Tuesday, April 24, 2018

Blogging from A-Z • U • Uria Lomvia

U is for URIA LOMVIA, the latin name for the sea faring bird, the thick-billed murre.

When I filed this photo away a couple years ago, I had marked this bird as a thick billed murre in my photo tags.

But as often happens to a new birder (or seasoned birder!), misidentification is quite common. My growth as a birdwatcher has been helped along with books, birding apps, and becoming a member of many birdwatching groups on Facebook.  

I discovered my mistake when I started learning about the common loon and a similar water bird, the red-throated loon. I learned that their winter plumage is quite different from how they look the rest of the year. And, of all the CRAZY things....they leave their regular lakes and ponds, only to go east and spend the winter in the cold ocean!!!  When I learned this and saw a photo of the loon's winter morph, it tickled my brain that I had seen this bird before.  

Looking through photos of sea birds, I found, yes, indeed, I have seen a wintering loon off the coast of Massachusetts and mistakenly marked it as a thick-billed murre.  

Here is an actual photo of a non-breeding thick-billed murre, taken from the reliable website, All About Birds!  Can you how I would have been confused?  I think they look very similar!

One of my favorite Facebook groups is "What's This Bird", where users can post a photo of a bird, and other members help identify it for the user.  I usually try to ID my birds myself through apps and books, it helps me learn! But there are plenty of times I am stumped and I turn to "What's This Bird".  Most often identification is swift, but every now and again you'll get treated to a lively debate which is not only amusing but a great learning experience as well.  

Now excuse me while I go add thick-billed murre to my list of birds I need to see!

Today's challenge earrings are two pairs featuring slightly different styles, but using the same components.

Thanks for stopping by! If you commit on any posts this month, you will be entered in a drawing to win a week's worth of earrings!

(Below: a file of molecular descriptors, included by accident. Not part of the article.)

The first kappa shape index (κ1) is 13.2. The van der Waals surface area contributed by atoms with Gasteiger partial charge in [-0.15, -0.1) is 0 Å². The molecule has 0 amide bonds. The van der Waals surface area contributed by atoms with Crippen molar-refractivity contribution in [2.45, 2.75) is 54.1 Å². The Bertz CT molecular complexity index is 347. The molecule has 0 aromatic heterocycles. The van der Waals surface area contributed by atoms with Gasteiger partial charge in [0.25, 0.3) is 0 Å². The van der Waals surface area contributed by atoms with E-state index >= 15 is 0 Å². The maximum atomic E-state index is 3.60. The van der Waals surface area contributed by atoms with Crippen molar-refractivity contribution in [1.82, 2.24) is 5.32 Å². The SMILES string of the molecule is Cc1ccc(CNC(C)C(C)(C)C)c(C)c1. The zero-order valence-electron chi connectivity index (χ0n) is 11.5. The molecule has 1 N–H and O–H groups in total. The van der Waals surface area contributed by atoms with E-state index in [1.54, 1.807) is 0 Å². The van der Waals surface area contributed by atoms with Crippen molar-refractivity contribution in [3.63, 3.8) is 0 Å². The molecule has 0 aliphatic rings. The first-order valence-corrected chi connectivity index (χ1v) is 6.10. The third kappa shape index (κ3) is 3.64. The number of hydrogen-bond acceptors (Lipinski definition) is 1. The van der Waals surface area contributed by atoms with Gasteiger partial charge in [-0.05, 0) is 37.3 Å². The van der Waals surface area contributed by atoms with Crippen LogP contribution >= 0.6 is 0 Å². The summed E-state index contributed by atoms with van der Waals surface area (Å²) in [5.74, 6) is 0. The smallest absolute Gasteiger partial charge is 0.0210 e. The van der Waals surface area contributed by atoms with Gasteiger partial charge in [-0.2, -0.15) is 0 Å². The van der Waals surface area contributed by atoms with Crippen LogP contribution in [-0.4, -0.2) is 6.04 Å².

I can't believe there are only five letters left! Please join me tomorrow for the letter "V"!

Monday, April 23, 2018

Blogging from A-Z • T • Turdis Migratorius

The early bird gets the worm.

T  is for turdis migratorius, or much more commonly known as the American Robin.

Just like the sparrow, from the letter "S" post, the robin is incredibly common.  As common as they are however, they are a striking bird with their dark head and wings and their red breast.  The males are even richer in color during mating season.  You often find them on lawns pulling worms out of the ground, in trees gathering insects, or enjoying berries or seed on bushes.

This past year I had the pleasure of also viewing two robin families raise a clutch of eggs.

I thought this nest was so pretty sitting in a hydrangea bush, made up of the usual twigs and sticks, but also supported/decorated with dried hydrangea flowers! Is this nature or Home Goods!?!?

I'll leave you with this last photo of a single robin hanging out with a handful of starlings.  I often find robins amongst other birds or wildlife and they are always a pleasure to view.

Today's earrings are seed beads brick stitched around a silver metal connector.   All commenters who comment on during the A-Z challenge will be entered in a drawing to win 7 pairs of earrings!

Thanks for stopping by, please stop by tomorrow for the letter "U".

Saturday, April 21, 2018

Blogging from A-Z • S • Sparrow

S is for sparrow.

You can't even imagine the depth of the furrowed brow I get from non-birders, when I stop to grab a snap of a sparrow!  To a non-birder, a sparrow is about as common and uninteresting as a bird will get.

But in fact, there are actually so many different species of sparrows! Once you start to see the little differences, it is quite fun to stumble across a sparrow species you have never seen.

The above guide is very helpful, but I have this image below, on my phone to help me in a pinch. I usually just stumble across the same 5 or 6 species though, so I can identify them pretty easily.